One of the above studies acknowledges that health social networks may play by different rules from the typical consumer medical websites. In finding that extroversion shows no significant relationship with health information sensitivity, (Gaurav Bansal et al., 2010) note the the consumer-type website they used in their investigation provides a “leaner” online setting where extroverts “apparently are less forthcoming.” They acknowledge that personality traits may have different influence in different communication settings and recommend further investigation along those lines. Such investigation makes sense for health social networks, as they would provide a richer communication setting where, instead of simply making a commercial transaction for a product, users are engaging directly and often by name with each other. This richer channel can carry more social presence, which could well have more influence over privacy perceptions and behaviors than a “lean” commercial transaction. (Gaurav Bansal et al., 2010) recognize that trust in a website (a factor with a strong positive relationship to intent to disclose health information) could be enhanced for some “customers” by social interaction, the heart and soul of health social networks. Evidence that consumer-oriented research may not capture the full privacy picture in health social networks comes from recent findings that individuals with chronic conditions are more likely to go online to find others with similar health concerns than individuals who do not have chronic conditions (Fox, 2011).

Unique characteristics of online social networks pose challenges to normal privacy expectations and behaviors. The social Web is inherently leaky: they increase the chances for individuals to lose control of information they share (Solove, 2007). Online social networks constitute a “mediated public” where information becomes persistent, searchable, replicable, and open to invisible audiences (boyd, 2007). Information that would be transient in a private face-to-face conversation persists online in entries in the Google cache and copies stored on other computers. Information that would be lost in noise and fallible memory can be retraced and recalled almost instantly by search engines. Information shared online can be replicated in numerous other contexts that may have no direct relation to the original intent that motivated the sharing (such as a discussion on a weight-loss surgery forum about constipation finding its way into a doctoral dissertation on the use of narrative on health social networks). And information directed at one specific person or group in an online forum may be viewed by and provoke reactions from numerous individuals whom the original speaker does not and may not ever know. All of these factors can make social interactions online “eternal,” transcending the moment and context in which they happen and escaping the control of the people originating them (Albrechtslund, 2008). This “eternal” nature is seen in health social network profiles whose stories and data continue to inform their communities even after the originators of those profiles die (Goetz, 2008).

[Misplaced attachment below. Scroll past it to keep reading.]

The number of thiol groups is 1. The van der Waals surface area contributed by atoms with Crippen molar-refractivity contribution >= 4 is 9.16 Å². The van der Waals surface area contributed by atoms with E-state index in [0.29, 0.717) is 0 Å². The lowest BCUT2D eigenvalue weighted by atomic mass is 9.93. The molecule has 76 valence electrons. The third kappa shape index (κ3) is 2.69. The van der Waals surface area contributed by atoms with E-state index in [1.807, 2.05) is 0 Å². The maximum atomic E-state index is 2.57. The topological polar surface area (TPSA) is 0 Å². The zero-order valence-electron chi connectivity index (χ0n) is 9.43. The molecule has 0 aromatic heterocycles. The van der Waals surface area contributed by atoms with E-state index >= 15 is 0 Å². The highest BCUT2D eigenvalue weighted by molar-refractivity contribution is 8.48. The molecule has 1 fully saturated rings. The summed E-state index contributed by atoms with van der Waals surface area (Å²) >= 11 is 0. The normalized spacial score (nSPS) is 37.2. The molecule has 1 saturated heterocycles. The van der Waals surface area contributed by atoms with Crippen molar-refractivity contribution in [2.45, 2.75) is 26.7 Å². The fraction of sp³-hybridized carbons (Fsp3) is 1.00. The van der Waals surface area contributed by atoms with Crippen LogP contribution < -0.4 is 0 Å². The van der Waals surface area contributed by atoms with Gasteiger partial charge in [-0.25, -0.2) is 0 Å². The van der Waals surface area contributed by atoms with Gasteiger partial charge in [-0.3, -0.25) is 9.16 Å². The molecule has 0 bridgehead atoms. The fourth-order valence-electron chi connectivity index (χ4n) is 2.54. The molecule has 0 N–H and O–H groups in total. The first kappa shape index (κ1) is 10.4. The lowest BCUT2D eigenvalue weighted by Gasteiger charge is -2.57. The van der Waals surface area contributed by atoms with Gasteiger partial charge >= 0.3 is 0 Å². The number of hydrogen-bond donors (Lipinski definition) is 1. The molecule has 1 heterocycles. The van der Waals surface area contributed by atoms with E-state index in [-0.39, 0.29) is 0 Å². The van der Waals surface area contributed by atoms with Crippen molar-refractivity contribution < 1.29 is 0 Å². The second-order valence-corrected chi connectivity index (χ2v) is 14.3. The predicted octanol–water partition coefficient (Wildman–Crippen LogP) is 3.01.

However, concerns about privacy in online social networks often operate from an assumption of vertical hierarchy underpinning the traditional view of surveillance (Albrechtslund, 2008). Concerns about surveillance from some “Big Brother” lead to assumptions that sacrifices of privacy in online social networks stem either from cost-benefit analysis or from ignorance of the dangers. Albrechtslund posits that online social networks support “participatory surveillance” in which individuals empower themselves and each other by sharing information rather than trading it. This participatory paradigm improves our understanding of privacy dynamics online as we witness a shift from the anonymity and pseudonymity that dominated Internet discourse in the first decade of the Web to the increased voluntary posting of personal information on social networks and integration of online and offline activities (Adams, 2010b), a shift enhanced by the increasing availability and popularity of Web 2.0 technology like blogs, Facebook, and Twitter.

Privacy is generally seen as a positive construct, and research focuses on how to protect or preserve it (Angst & R. Agarwal, 2009). One study views sharing health information online as a “disutility” (G. Bansal & Davenport, 2010). Arguably, though, from a health perspective, privacy could be seen as a negative factor standing in the way of building and sharing knowledge and support. In a discussion of blogging in a health social network context, (Adams, 2010b) suggests there is a need for further investigation of whether engaging in online documentation and communication about personal health may motivate individuals to stick with routines in pursuit of their health goals. This suggestion hearkens to the concept of participatory surveillance: health social network users may benefit from being able to “keep an eye on” each other and know that others are similarly keeping an eye on them. Increased information sharing also creates a richer database of disease treatment and patient experience, an advantage that PatientsLikeMe explicitly embraces in an “Openness Philosophy” that challenges the primacy of privacy:

“Currently, most health-care data is inaccessible due to privacy regulations or proprietary tactics,” it declares. “As a result, research is slowed, and the development of breakthrough treatments takes decades. . . . When you and thousands like you share your data, you open up the health-care system. . . . We believe that the Internet can democratize patient data and accelerate research like never before” (Goetz, 2008).

Some users of health social networks report finding informational support among peers that they may not find among their regular physicians:

Thank you for the replies. Of course I will talk to my doctor about this but wanted to come on here because it is more beneficial to me to find out how it affects a person that has had WLS [weight loss surgery]. Doctors are not always familiar with how our new systems work ( user, 2009).